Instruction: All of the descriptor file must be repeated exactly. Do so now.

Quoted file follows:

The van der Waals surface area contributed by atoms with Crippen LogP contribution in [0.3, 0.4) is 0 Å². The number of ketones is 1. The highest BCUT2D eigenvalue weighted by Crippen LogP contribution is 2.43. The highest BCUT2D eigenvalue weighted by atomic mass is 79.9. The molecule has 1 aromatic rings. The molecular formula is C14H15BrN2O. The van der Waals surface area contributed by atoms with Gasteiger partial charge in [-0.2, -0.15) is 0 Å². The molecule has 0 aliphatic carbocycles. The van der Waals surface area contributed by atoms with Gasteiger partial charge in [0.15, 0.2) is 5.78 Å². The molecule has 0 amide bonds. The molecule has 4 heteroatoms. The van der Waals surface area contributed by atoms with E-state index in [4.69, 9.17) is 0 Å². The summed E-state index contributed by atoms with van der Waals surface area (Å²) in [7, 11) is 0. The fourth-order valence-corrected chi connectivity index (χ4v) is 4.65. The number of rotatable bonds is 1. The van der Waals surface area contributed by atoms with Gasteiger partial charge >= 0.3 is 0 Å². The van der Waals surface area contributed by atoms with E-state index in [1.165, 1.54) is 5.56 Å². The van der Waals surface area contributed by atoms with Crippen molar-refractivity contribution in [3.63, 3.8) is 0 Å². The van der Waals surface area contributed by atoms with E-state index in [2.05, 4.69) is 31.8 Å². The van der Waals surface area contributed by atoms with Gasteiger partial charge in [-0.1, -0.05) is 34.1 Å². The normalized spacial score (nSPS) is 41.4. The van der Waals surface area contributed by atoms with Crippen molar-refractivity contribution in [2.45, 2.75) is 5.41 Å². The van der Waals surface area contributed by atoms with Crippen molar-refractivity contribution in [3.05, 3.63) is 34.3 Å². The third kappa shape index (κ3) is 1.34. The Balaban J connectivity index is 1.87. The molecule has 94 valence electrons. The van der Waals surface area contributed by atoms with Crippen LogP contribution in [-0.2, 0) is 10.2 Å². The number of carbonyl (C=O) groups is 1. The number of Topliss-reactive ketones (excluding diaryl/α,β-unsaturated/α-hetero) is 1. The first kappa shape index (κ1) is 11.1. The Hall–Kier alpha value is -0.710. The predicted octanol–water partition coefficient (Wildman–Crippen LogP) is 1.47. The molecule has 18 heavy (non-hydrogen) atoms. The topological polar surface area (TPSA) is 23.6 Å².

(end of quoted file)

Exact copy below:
The van der Waals surface area contributed by atoms with Crippen LogP contribution in [0.3, 0.4) is 0 Å². The number of ketones is 1. The highest BCUT2D eigenvalue weighted by Crippen LogP contribution is 2.43. The highest BCUT2D eigenvalue weighted by atomic mass is 79.9. The molecule has 1 aromatic rings. The molecular formula is C14H15BrN2O. The van der Waals surface area contributed by atoms with Gasteiger partial charge in [-0.2, -0.15) is 0 Å². The molecule has 0 aliphatic carbocycles. The van der Waals surface area contributed by atoms with Gasteiger partial charge in [0.15, 0.2) is 5.78 Å². The molecule has 0 amide bonds. The molecule has 4 heteroatoms. The van der Waals surface area contributed by atoms with E-state index in [4.69, 9.17) is 0 Å². The summed E-state index contributed by atoms with van der Waals surface area (Å²) in [7, 11) is 0. The fourth-order valence-corrected chi connectivity index (χ4v) is 4.65. The number of rotatable bonds is 1. The van der Waals surface area contributed by atoms with Gasteiger partial charge >= 0.3 is 0 Å². The van der Waals surface area contributed by atoms with E-state index in [1.165, 1.54) is 5.56 Å². The van der Waals surface area contributed by atoms with Crippen molar-refractivity contribution in [3.63, 3.8) is 0 Å². The van der Waals surface area contributed by atoms with E-state index in [2.05, 4.69) is 31.8 Å². The van der Waals surface area contributed by atoms with Gasteiger partial charge in [-0.1, -0.05) is 34.1 Å². The normalized spacial score (nSPS) is 41.4. The van der Waals surface area contributed by atoms with Crippen molar-refractivity contribution in [2.45, 2.75) is 5.41 Å². The van der Waals surface area contributed by atoms with Crippen molar-refractivity contribution in [3.05, 3.63) is 34.3 Å². The third kappa shape index (κ3) is 1.34. The Balaban J connectivity index is 1.87. The molecule has 94 valence electrons. The van der Waals surface area contributed by atoms with Crippen LogP contribution in [-0.2, 0) is 10.2 Å². The number of carbonyl (C=O) groups is 1. The number of Topliss-reactive ketones (excluding diaryl/α,β-unsaturated/α-hetero) is 1. The first kappa shape index (κ1) is 11.1. The Hall–Kier alpha value is -0.710. The predicted octanol–water partition coefficient (Wildman–Crippen LogP) is 1.47. The molecule has 18 heavy (non-hydrogen) atoms. The topological polar surface area (TPSA) is 23.6 Å².